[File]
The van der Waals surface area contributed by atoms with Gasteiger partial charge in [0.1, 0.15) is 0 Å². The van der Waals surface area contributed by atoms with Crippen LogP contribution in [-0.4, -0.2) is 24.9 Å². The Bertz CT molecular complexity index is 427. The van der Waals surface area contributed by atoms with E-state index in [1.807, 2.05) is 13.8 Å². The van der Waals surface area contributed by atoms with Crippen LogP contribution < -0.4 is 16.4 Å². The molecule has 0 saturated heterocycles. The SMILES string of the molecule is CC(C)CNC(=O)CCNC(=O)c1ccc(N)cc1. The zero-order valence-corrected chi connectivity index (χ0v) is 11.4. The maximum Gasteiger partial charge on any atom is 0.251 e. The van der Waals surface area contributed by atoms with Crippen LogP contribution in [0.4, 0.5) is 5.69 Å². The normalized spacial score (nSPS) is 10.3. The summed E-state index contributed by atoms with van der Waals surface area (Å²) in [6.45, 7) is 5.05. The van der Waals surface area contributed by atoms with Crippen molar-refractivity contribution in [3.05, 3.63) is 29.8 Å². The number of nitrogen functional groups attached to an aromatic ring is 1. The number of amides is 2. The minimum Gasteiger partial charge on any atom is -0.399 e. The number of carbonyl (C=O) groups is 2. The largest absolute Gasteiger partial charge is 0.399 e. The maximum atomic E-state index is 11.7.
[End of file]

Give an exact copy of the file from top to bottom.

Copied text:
The van der Waals surface area contributed by atoms with Gasteiger partial charge in [0.1, 0.15) is 0 Å². The van der Waals surface area contributed by atoms with Crippen LogP contribution in [-0.4, -0.2) is 24.9 Å². The Bertz CT molecular complexity index is 427. The van der Waals surface area contributed by atoms with E-state index in [1.807, 2.05) is 13.8 Å². The van der Waals surface area contributed by atoms with Crippen LogP contribution < -0.4 is 16.4 Å². The molecule has 0 saturated heterocycles. The SMILES string of the molecule is CC(C)CNC(=O)CCNC(=O)c1ccc(N)cc1. The zero-order valence-corrected chi connectivity index (χ0v) is 11.4. The maximum Gasteiger partial charge on any atom is 0.251 e. The van der Waals surface area contributed by atoms with Crippen LogP contribution in [0.4, 0.5) is 5.69 Å². The normalized spacial score (nSPS) is 10.3. The summed E-state index contributed by atoms with van der Waals surface area (Å²) in [6.45, 7) is 5.05. The van der Waals surface area contributed by atoms with Crippen molar-refractivity contribution in [3.05, 3.63) is 29.8 Å². The number of nitrogen functional groups attached to an aromatic ring is 1. The number of amides is 2. The minimum Gasteiger partial charge on any atom is -0.399 e. The number of carbonyl (C=O) groups is 2. The largest absolute Gasteiger partial charge is 0.399 e. The maximum atomic E-state index is 11.7.